a capacity for development, by originating and using alphabetical
writing. Correspondence is carried on by means of it, and even
a history has been written in these characters. This alphabet is
said to have been evolved in 1834. There is some uncertainty
as to its origin. One statement is that a servant in an English
family, seeing the benefits of a written language, conceived the
idea of creating one for his people, the present Vei characters
being the result. There are some indications, however, tending to
show that it was a slower growth, and the work of more than
one individual. The initial impulse was probably caused by a sight
of Arab writing, and what it did for these masters of the Soudan.

A similar example is found among the Cherokee Indians of
our own country. I have here for your inspection two copies of an
old paper printed in these characters, in 1831, shortly after its in-

In the last century the Cherokee Indians occupied a good por-
ton of the Gulf States, what is now the State of Georgia being
their principal seat of residence. They were among the most ad-
vanced of the southern tribes. They had national traditions and
a folk lore carefully preserved by thei';r prophets, but centuries had
failed to develop a writing to perpetuate them. These tribes were


under the supervision of the general government, and white people
were not allowed, at this time, to enter their territory for pur-
poses of trade without first procuring a license. However, there
were not wanting contraband traders.

In 1768 one such, a German, George Gist or Guess, a peddler,
entered the Cherokee country with goods to trade for furs, and as
was the custom of these white traders, he took tO' himself an Indian
wife. She was the daughter of one of the principal chiefs. This
gave him a certain prestige among the Indians. In a little less than
a year he had converted all of his goods into furs, and, apparently
without the least remorse, left his Indian wife, never to return.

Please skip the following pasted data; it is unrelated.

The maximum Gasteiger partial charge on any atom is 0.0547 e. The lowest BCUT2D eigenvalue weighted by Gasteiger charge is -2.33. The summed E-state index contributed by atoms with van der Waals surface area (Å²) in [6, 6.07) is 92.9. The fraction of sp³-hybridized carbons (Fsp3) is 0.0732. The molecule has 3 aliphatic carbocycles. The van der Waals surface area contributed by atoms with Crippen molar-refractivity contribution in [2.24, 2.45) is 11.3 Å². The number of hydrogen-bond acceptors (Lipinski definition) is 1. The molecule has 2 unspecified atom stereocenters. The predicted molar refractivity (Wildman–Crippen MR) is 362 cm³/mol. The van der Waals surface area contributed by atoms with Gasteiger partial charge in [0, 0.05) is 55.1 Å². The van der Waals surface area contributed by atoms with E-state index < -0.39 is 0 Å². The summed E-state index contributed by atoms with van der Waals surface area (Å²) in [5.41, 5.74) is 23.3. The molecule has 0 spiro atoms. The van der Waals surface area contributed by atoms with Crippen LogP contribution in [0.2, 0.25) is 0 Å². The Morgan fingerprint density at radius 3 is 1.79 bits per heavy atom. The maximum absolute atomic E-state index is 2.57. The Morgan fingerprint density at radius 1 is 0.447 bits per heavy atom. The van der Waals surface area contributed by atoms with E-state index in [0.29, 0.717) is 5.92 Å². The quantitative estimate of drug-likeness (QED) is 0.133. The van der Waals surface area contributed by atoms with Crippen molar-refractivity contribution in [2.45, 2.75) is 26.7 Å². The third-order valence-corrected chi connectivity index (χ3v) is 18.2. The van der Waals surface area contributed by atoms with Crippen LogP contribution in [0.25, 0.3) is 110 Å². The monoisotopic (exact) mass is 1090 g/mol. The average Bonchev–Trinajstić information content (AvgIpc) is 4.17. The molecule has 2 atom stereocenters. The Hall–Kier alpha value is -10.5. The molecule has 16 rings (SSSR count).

Shortly afterwards a child was born of this union. The deserted
wife remained true to her husband all her life. She educated her
boy according to the highest standard of Indian knowledge. She
lavished the love upon him that would have been given to the hus-
band had he remained. She called the the boy Se-quo-yah. He
inherited the cunning and taciturnity of the Indian and much of
the skill and mysticism of the German. He associated but little
with other Indian children, roamed the forest alone, or staid by
his mother. He early developed a remarkable mechanical genius,
and made dishes and implements for his mother. When he grew
up he became a silversmith, and later a blacksmith, and crowned it
all by learning to draw. He had noticed the trade marks on tools
sold by the peddlers, and understood their import. He got an Eng-
lish friend to write out his English name. He generally was known
by his father's name, George Guess. From' this writing he made
a steel die and stamped the silver articles which he made. Some
of these articles are heirlooms in Cherokee families today. His
Indian countrymen vc^ere proud of him.

Missionaries had gone into the coutnry and founded schools.
His mind began to move. "White man write on paper, why not
Indian?" He thought and worked. The Indian language had
sounds that could not be made by the English alphabet. From
this point he lost the strictly alphabetical idea and evolved a sylla-
bic alphabet of eighty-five characters. It has been pronounced by
some eminent authorities as one of the most complete in existence.
He got an English spelling book from one of the teachers, and
from it copied a part of his characters; the others he invented him-

Dr. D. G. Brinton, of the very highest authority on American
languages, says: "The deliberate analysis of a language back to
its phonetic elements, and the construction upon these of a series


of symbols, as was accomplished for the Cherokee by the half-breed
Se-quo-yah, has ever been the product of culture, not a process of
primitive evolution."

He showed his alphabet to the governor, who would not at first
believe that he had invented it. His daughter first learned it. No
roll of honor contains her name. He then taught it to his Indian
friends. They learned it readily and were proud of their achieve-
ment. It soon came into general use among them. At this time,
1826, a portion of the Cherokees had been transferred to their
new home beyond the Mississippi river. Filled with his ambitious
mission he journeyed thither to teach it to them. They learned it
readily and a correspondence was kept up between the two divisions
of the nation by means of the new characters. Books were printed,
and papers published in it. In a report to the Secretary of War,